Retired cabooses are guiest rooms at The Red Caboose Motel & Restaurant
Photo Courtesy of The Red Caboose Motel
Day Two: Making Tracks Through Town
No visit to Lancaster County would be complete without a ride on the Strasburg Railroad, America’s oldest-operating short-line railroad, dating to 1832. This authentic steam railroad—with 5 working locomotives and 19 passenger cars—takes travelers on a 45-minute roundtrip ride through the Amish countryside to Paradise. Along the way, an audio soundtrack provides information about the surroundings, and you can disembark midway at a picnic spot. Daily lunch is served in the dining car on select departures, and themed dining is presented on select rides throughout the year (think murder-mystery dinners, Amish feasts and Christmas banquets). Little ones will especially love the Day Out With Thomas (the Tank Engine), November 17 to 19, and the Fun Extras at the station, including hand-propelled cars, miniature steam trains and vintage pump cars.
The holidays are perhaps the best time to ride the rails here. During select weekends in November and December, special event trains include Santa’s Paradise Express, with Santa visiting onboard, and The Night Before Christmas Train, which rekindles the excitement of Christmas Eve with a reading of The Night Before Christmas, milk and cookies, and more. On December 2, hop aboard for a ride on the Christmas Tree Train, during which you can choose a tree at a stop at Leaman Place Grove and have it delivered to the station via train.
Santa hops aboard the Strasburg Railroad for special event rides.
Photo Courtesy of Discover Lancaster
Railroad enthusiasts will also want to track it to the neighboring Railroad Museum of Pennsylvania, which showcases the history of railroading in the state through world-class collections of steam locomotives, track tools, station signs, dining car china, artwork and photographs. Visitors can see more than 100 locomotives and rolling stock dating from the mid-19th and 20th centuries, and interactive exhibits for children include a re-created freight station with a 110-foot G-scale model railroad switching layout, a working telegraph and an HO-scale model railroad diorama.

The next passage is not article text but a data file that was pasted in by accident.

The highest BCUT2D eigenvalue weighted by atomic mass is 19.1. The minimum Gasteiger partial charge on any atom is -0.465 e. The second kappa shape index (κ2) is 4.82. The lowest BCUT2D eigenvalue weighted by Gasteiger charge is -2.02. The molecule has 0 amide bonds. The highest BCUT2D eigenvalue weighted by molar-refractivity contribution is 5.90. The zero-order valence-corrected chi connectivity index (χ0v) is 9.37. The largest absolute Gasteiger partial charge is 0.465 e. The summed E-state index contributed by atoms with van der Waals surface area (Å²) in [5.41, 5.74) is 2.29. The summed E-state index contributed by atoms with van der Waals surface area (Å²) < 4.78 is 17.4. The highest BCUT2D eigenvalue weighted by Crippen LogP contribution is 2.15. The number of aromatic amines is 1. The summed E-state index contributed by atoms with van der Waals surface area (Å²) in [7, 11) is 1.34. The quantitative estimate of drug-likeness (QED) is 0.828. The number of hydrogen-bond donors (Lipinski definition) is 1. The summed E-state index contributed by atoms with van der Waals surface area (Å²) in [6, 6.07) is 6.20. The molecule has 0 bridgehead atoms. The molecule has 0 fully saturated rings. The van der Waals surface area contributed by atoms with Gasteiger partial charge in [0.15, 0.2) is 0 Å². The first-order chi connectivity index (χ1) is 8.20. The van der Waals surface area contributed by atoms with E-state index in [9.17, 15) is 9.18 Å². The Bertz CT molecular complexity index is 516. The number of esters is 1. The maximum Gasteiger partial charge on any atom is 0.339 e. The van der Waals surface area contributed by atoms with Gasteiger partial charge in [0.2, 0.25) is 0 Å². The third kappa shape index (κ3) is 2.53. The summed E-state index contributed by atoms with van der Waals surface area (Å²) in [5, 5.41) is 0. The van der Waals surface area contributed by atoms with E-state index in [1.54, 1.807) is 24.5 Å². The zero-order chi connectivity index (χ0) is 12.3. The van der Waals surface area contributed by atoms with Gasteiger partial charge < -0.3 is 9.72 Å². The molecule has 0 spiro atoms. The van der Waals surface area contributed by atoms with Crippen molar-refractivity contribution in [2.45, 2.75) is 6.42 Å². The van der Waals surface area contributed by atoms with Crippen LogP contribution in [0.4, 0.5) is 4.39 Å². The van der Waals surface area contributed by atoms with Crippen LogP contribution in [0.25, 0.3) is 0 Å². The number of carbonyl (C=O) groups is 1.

Also in the immediate area are two additional train lover’s favorites. The Choo Choo Barn – Traintown U.S.A. houses one of the country’s largest model train displays—complete with scenes of the Strasburg Railroad, an Amish barn raising and the theme park Dutch Wonderland (which is about five miles away and opens as Dutch Winter Wonderland November 18–December 30)—in 1,700 square feet of space (note that the attraction closes mid-January to early March for renovations). And the National Toy Train Museum, reminiscent of a Victorian-era California train station, features five interactive train layouts in G, Standard, O, S and HO gauges; toy trains dating from the mid-1800s to the present; and special exhibits such as “Harry’s Hardware Store Window” and a “Lionel 1928 Dealer’s Display.”
If you didn’t fuel up for lunch on the Strasburg Railroad dining car, no worries: You can grab a bite to eat in a caboose at Casey Jones’ Restaurant at The Red Caboose Motel; ask for a window seat to watch the trains chug by on the Strasburg Railroad. Or stop by one of the area’s many casual eateries or country roadside stands selling made-from-scratch Pennsylvania Dutch fare. You’ll need energy for one more stop on your itinerary if you’re visiting this holiday season: the National Christmas Center.
Beautiful Christmas scenes unfold at the National Christmas Center in Paradise. Here, 15 galleries in 20,000 square feet of space showcase life-sized displays that tell stories of Christmas throughout history and from around the world. Among them is The First Christmas, The Art of the Nativity, a TudorTowne Animated Storybook Village, a 1950’s Woolworth’s 5 & 10, and Santa’s North Pole Workshop and Reindeer Barn. But see it now before it’s gone; unfortunately, the center will be closing its doors permanently on January 7, 2018.
What better way to conclude your visit to Lancaster County than at an attraction that celebrates the story of Christmas in a town called Paradise?
For more information, visit discoverlancaster.com.
This article originally appeared in the November/December 2017 issue of AAA World.